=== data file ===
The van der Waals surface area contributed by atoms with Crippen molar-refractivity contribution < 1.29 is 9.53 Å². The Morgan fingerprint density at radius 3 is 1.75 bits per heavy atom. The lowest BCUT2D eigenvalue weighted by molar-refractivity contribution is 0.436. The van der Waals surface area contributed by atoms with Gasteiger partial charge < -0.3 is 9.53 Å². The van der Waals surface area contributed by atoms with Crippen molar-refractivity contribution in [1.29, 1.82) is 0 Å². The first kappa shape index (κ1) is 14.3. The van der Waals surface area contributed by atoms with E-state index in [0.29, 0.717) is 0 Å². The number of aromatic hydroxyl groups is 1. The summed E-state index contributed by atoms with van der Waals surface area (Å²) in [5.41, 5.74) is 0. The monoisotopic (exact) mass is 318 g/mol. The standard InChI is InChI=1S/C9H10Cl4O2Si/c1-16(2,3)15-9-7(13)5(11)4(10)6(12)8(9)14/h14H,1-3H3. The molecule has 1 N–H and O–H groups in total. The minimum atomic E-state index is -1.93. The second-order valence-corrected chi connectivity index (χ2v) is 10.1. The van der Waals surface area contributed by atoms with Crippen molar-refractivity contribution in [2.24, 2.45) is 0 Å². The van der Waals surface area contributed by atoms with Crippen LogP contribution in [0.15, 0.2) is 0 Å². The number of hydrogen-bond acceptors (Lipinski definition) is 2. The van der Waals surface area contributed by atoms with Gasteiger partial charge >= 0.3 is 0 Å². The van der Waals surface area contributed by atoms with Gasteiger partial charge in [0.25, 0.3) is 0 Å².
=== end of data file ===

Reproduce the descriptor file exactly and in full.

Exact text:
The van der Waals surface area contributed by atoms with Crippen molar-refractivity contribution < 1.29 is 9.53 Å². The Morgan fingerprint density at radius 3 is 1.75 bits per heavy atom. The lowest BCUT2D eigenvalue weighted by molar-refractivity contribution is 0.436. The van der Waals surface area contributed by atoms with Gasteiger partial charge < -0.3 is 9.53 Å². The van der Waals surface area contributed by atoms with Crippen molar-refractivity contribution in [1.29, 1.82) is 0 Å². The first kappa shape index (κ1) is 14.3. The van der Waals surface area contributed by atoms with E-state index in [0.29, 0.717) is 0 Å². The number of aromatic hydroxyl groups is 1. The summed E-state index contributed by atoms with van der Waals surface area (Å²) in [5.41, 5.74) is 0. The monoisotopic (exact) mass is 318 g/mol. The standard InChI is InChI=1S/C9H10Cl4O2Si/c1-16(2,3)15-9-7(13)5(11)4(10)6(12)8(9)14/h14H,1-3H3. The molecule has 1 N–H and O–H groups in total. The minimum atomic E-state index is -1.93. The second-order valence-corrected chi connectivity index (χ2v) is 10.1. The van der Waals surface area contributed by atoms with Crippen molar-refractivity contribution in [2.24, 2.45) is 0 Å². The van der Waals surface area contributed by atoms with Crippen LogP contribution in [0.15, 0.2) is 0 Å². The number of hydrogen-bond acceptors (Lipinski definition) is 2. The van der Waals surface area contributed by atoms with Gasteiger partial charge >= 0.3 is 0 Å². The van der Waals surface area contributed by atoms with Gasteiger partial charge in [0.25, 0.3) is 0 Å².